The largest worry in terms of fishing trends are the ways in which the northeast Pacific Ocean’s productivity was hammered from 2013 to 2015 by the ocean heatwave called the Blob, along with an associated surge in toxic algae. The Blob showed some initial signs of coming back to life this fall, but thankfully has now faded again. Scientists have little doubt it will return in coming years, adding to problems in a generally warmer and more acidic ocean by midcentury. These changes will become a permanent damper on a long-vital economic sector.

Our ailing ocean demands that we continue seeking economic diversification, while doing all we can to make sure fishing remains as viable as possible. For one thing, improving the rationality of regulations can enhance returns for fishing boats and improve the odds of meeting conservation goals. Faced with environmental threats to fishing like the Blob, we should do everything possible to eliminate man-made obstacles to the fishing economy, including the asinine ban on mainstem Columbia gillnet fishing.

Fishermen have more than enough problems without politicians adding to them.

— The Daily Astorian (Oregon),

Nov. 1

More in Opinion

WH
Opinion: The buck stops at the top

Shared mistakes of Dunleavy and Biden.

A sign welcomes people to Kenai United Methodist Church on Monday, Sept. 6, 2021 in Kenai, Alaska. (Ashlyn O’Hara/Peninsula Clarion)
It’s time for a federal law against LGBTQ discrimination

When my wife and I decided to move to Alaska, we wondered if we would be welcome in our new neighborhood.

Terri Spigelmyer. (Photo provided)
Pay It Forward: Instilling volunteerism in the next generation

We hope to have instilled in our children empathy, cultural awareness, long-term planning and the selflessness of helping others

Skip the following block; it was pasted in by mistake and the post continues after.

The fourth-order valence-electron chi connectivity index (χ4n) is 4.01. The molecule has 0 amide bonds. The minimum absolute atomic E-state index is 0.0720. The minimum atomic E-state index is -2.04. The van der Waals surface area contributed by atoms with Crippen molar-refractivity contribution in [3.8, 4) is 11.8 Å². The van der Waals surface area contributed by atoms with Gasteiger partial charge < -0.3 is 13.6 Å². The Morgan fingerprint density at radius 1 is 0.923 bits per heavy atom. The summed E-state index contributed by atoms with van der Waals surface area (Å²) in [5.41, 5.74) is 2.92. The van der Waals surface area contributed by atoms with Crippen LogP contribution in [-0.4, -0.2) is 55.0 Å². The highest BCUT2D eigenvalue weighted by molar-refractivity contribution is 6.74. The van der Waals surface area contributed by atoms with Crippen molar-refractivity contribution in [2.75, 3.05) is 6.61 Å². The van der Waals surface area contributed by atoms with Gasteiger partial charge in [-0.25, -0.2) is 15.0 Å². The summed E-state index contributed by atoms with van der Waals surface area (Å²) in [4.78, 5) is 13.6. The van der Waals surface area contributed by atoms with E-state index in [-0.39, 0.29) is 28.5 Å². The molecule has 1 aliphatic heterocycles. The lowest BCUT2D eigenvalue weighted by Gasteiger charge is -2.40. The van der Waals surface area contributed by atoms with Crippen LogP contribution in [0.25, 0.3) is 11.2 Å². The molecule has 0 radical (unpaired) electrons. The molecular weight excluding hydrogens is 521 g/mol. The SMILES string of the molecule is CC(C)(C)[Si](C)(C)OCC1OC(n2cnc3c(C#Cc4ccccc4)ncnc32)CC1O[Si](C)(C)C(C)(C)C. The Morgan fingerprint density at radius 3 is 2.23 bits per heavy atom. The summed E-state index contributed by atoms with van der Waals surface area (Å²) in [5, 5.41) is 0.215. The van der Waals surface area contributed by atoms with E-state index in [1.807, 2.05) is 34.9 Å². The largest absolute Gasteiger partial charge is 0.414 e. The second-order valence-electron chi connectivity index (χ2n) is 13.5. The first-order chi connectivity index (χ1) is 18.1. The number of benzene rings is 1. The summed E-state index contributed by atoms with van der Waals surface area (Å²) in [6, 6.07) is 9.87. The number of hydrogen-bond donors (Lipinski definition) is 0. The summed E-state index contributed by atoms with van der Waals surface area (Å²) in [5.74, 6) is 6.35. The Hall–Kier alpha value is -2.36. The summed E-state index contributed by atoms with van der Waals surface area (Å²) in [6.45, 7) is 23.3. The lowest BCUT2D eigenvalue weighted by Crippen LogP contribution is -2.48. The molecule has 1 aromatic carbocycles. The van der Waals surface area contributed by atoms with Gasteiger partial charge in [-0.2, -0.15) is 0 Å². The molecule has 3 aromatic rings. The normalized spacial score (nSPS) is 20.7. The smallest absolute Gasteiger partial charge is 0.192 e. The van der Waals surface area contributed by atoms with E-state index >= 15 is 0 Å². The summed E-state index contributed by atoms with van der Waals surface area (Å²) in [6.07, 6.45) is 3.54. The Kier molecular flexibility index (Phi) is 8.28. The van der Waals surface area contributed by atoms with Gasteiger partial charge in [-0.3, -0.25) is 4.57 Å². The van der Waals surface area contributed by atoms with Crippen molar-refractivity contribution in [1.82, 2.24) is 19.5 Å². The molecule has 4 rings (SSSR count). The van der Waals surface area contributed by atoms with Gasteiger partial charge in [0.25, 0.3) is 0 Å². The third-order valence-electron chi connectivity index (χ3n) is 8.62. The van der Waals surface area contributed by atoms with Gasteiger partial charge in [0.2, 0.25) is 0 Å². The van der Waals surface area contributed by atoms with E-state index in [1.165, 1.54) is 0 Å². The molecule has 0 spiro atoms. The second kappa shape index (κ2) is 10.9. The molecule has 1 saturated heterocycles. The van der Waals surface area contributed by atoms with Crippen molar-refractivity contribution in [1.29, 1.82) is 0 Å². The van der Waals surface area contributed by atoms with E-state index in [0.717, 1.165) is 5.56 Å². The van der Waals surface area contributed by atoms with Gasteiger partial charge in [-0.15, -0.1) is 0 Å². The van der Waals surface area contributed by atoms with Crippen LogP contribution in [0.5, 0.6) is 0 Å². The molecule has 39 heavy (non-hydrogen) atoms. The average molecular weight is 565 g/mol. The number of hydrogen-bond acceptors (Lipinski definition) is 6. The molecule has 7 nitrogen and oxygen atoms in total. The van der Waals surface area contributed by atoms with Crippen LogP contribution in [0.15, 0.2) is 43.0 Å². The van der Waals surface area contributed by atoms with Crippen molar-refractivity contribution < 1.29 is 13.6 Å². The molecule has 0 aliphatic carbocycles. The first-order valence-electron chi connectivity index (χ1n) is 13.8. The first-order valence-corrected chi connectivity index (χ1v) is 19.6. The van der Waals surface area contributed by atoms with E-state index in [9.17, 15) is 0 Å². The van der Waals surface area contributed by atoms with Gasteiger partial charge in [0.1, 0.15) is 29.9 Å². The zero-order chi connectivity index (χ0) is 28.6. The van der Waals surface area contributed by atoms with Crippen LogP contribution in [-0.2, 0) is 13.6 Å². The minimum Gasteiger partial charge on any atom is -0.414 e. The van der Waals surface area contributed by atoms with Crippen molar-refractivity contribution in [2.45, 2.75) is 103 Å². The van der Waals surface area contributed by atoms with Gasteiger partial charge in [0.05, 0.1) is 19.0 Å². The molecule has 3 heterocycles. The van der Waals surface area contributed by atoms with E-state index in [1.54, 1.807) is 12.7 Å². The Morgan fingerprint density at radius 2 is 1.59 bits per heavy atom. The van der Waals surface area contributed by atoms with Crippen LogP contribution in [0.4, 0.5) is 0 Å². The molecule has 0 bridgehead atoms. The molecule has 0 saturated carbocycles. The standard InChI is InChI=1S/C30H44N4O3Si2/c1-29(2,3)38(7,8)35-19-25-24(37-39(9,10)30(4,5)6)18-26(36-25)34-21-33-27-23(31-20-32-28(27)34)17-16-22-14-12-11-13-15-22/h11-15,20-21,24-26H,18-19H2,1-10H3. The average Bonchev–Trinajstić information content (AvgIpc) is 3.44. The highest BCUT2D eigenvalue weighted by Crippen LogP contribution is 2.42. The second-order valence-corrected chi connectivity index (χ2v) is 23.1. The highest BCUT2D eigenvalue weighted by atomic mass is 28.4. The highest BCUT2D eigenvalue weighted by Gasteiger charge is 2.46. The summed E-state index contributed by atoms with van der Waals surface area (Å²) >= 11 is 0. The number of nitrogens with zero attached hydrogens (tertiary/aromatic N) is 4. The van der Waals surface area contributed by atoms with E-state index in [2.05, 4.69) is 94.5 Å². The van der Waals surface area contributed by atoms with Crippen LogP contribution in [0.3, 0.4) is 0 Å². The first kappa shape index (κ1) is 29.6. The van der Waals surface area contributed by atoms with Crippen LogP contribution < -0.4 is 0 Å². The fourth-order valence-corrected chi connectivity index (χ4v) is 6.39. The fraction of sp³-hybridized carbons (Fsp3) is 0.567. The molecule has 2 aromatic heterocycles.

Hal Shepherd in an undated photo taken near Homer, Alaska. (Photo courtesy of Hal Shepherd.)
Point of View: Election integrity or right-wing power grab?

Dr. King would be appalled at what is happening today

Nancy HIllstrand. (Photo provided)
Point of View: Trail Lakes is the sockeye salmon hero, not Tutka Bay

Tutka hatchery produces a pink salmon monoculture desecrating Kachemak Bay State Park and Critical Habitat Area as a feed lot

A map of Kachemak Bay State Park shows proposed land additions A, B and C in House Bill 52 and the Tutka Bay Lagoon Hatchery. (Map courtesy of Alaska State Parks)
Opinion: Rep. Vance’s bill is anti-fishermen

House Bill 52 burdens 98.5% of Cook Inlet fishermen.

A sign designates a vote center during the recent municipal election. The center offered a spot for voters to drop off ballots or fill a ballot out in person. (Ben Hohenstatt / Juneau Empire File)
Opinion: The failure of mail-in voting

The argument that mail-in balloting increases voter participation never impressed me

A resident casts their vote in the regular municipal election Tuesday, Oct. 6, 2020 at the Kenai Peninsula Fairgrounds in Ninilchik, Alaska. (Photo by Megan Pacer/Homer News)
Alaska Voices: Break the cycle of failure, debt in 2022

Today, all Americans are coerced, embarrassed or otherwise influenced into one of two old political parties

Charlie Franz.
Point of View: Election integrity is not anti-democratic

The federalization of elections by the Freedom to Vote Act infringes on the constitutional right of states to regulate elections.

Most Read